March 23, 2011

Cawein: So mad, so wild is March!

"I was born in Louisville, Kentucky, March 23, 1865," wrote Madison Cawein, in response to a request about his biography. He spent much of his childhood in Kentucky and, for a time, Indiana ("Here I formed my great love for nature."). In high school, Cawein discovered writers like "Shelley, Scott, Goldsmith and Tennyson, mainly" and was inspired to attempt writing himself. "But my poor accomplishments as compared with their great ones filled me with despair very frequently.... and [I] determined to write no more."

Cawein changed his mind, however, and continued writing — though every poem he submitted for publication was rejected. Finally, upon graduating from high school in 1886 at age 21, he was elected class poet. He published his first book at his own expense and, with the help of a positive review from William Dean Howells, he suddenly became recognized as a poet. He earned the nickname "The Keats of Kentucky."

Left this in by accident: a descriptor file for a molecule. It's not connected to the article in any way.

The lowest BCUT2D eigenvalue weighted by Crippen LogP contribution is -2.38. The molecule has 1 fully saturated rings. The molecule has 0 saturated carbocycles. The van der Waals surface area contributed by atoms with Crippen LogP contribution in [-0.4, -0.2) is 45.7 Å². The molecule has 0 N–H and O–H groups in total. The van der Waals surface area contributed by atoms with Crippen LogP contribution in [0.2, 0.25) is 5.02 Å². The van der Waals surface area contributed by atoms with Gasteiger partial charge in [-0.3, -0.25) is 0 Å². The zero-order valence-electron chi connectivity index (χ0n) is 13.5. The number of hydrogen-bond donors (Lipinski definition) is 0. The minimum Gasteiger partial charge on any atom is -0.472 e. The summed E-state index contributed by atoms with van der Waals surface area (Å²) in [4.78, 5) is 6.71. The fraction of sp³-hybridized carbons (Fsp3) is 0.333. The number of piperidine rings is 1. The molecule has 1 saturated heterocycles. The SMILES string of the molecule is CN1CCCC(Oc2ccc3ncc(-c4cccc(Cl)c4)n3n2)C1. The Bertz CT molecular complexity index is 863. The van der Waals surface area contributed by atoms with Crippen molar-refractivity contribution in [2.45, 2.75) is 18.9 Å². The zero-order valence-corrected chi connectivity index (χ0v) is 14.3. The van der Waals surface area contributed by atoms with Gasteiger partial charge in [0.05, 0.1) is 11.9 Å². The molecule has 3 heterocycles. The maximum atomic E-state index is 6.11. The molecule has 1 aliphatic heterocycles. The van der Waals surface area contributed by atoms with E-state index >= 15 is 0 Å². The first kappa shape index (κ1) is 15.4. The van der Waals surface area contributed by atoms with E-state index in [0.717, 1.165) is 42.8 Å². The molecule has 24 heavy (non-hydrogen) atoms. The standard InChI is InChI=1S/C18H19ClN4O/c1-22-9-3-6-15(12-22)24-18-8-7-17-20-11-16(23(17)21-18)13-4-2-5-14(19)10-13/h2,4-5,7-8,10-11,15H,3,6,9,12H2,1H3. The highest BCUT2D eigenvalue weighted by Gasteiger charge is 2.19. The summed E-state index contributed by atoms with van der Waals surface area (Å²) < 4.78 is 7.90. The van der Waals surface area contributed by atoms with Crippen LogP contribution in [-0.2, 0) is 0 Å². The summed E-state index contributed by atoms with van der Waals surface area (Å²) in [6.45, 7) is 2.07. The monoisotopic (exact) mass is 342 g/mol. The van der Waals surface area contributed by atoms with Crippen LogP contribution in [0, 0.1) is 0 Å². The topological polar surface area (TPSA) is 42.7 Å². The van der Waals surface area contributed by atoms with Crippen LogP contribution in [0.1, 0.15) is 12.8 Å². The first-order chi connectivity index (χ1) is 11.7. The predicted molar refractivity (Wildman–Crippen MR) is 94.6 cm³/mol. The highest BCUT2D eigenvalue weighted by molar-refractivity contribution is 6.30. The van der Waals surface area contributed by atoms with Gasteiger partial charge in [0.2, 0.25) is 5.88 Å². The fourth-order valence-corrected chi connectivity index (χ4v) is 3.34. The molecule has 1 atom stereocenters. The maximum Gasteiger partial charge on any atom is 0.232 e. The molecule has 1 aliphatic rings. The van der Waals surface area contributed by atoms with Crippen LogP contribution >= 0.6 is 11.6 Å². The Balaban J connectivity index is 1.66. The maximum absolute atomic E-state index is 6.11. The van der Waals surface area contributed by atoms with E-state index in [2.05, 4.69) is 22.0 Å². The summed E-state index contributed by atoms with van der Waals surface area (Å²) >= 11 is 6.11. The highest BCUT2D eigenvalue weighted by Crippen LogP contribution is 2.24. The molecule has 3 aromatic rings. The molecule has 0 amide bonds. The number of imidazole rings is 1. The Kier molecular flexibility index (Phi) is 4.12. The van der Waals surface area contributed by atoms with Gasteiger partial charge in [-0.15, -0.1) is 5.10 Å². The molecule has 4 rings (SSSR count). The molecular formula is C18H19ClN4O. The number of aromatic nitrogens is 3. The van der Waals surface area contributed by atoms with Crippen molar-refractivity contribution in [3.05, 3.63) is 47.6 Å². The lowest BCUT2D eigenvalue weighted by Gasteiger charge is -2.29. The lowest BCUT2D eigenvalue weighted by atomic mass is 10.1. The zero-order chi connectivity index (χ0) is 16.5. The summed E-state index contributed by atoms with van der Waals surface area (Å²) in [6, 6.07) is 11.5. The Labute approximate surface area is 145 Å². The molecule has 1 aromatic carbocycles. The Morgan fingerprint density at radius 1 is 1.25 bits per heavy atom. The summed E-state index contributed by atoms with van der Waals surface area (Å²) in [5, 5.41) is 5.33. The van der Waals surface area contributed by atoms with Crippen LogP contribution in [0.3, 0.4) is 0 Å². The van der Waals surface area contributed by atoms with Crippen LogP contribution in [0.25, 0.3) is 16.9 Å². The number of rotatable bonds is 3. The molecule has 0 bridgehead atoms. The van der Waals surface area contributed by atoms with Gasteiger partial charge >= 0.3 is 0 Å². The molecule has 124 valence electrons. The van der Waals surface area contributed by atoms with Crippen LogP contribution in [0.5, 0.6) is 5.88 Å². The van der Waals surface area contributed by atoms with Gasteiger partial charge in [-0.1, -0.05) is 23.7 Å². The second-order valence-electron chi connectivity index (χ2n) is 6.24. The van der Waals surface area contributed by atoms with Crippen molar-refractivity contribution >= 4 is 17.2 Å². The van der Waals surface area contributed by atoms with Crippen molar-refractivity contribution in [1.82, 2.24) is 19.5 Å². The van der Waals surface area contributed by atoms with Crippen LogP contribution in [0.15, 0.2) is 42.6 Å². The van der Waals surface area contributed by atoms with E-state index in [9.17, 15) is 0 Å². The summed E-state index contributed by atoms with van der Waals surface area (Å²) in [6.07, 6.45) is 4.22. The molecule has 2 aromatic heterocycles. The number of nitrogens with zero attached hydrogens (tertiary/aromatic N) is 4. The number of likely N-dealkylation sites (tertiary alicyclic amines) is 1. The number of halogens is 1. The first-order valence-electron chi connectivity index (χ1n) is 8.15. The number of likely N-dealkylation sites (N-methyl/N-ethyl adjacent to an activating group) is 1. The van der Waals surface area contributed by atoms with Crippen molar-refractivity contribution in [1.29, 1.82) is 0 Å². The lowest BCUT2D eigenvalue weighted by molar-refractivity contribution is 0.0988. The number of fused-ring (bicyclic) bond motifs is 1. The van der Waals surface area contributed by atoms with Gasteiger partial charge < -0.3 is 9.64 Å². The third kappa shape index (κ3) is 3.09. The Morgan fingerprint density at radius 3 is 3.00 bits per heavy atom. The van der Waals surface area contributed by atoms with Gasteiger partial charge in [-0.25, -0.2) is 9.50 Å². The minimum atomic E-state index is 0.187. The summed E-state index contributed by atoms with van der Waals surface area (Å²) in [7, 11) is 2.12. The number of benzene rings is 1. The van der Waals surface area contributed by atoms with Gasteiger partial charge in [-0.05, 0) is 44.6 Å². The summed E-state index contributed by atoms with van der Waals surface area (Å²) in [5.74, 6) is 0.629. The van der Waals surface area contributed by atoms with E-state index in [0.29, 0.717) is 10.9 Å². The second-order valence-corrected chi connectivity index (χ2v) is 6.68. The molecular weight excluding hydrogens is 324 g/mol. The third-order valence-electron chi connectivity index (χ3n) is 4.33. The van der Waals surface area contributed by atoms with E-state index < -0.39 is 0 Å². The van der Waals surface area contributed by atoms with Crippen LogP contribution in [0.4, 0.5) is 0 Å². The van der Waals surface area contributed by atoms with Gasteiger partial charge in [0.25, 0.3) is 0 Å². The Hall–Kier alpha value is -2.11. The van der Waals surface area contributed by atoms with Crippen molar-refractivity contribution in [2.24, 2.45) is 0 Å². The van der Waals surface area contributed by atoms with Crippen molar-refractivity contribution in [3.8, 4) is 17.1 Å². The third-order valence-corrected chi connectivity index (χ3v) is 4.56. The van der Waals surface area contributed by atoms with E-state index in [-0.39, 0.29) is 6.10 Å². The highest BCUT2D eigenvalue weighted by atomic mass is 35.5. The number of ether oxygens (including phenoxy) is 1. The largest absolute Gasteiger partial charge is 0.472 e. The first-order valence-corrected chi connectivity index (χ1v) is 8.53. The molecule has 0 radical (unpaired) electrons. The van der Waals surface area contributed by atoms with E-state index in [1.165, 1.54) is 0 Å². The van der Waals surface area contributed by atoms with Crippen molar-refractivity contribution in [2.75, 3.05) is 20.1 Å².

His first book Blooms of the Berry, published  in 1887 (the same year the image at left was taken), included the poem "Waiting":

...So mad, so wild is March!—
    I long, oh , long
To see the redbud's torch
    Flame far and strong;
Hear, on my vine-climbed porch,
    The bluebird's song.

How slow the Hours creep,
    Each with a crutch!—
Ah, could my spirit leap
    Its bounds and touch
That day, no thing would keep—
    Or matter much!

But now, with you away,
    Time halts and crawls,
Feet clogged with winter clay,
    That never falls,
While, distant still, that day
    Of meeting calls.


  1. It always strikes me as a little sad that the posts about the more obscure authors rarely get any comments -- so here is one. (Of course, it might be noted that most of the posts rarely get comments, which I hope does not really reflect the readership.)

  2. Thanks for the comment! Posts on obscurer writers tend to get fewer visits (per statistics tracked by, but I hope those that do take a look find them interesting. Cawein is a great one, and it's a shame he's forgotten. That said, I get a few additional comments on the Facebook page, and some emails too, but it's always nice to have feedback of any kind. Thank you for taking the time!

  3. I found several of his collections of poems in Project Gutenberg. In the one, WEEDS BY THE WALL, there is a poem called "Hoodoo." Have you ever read it?


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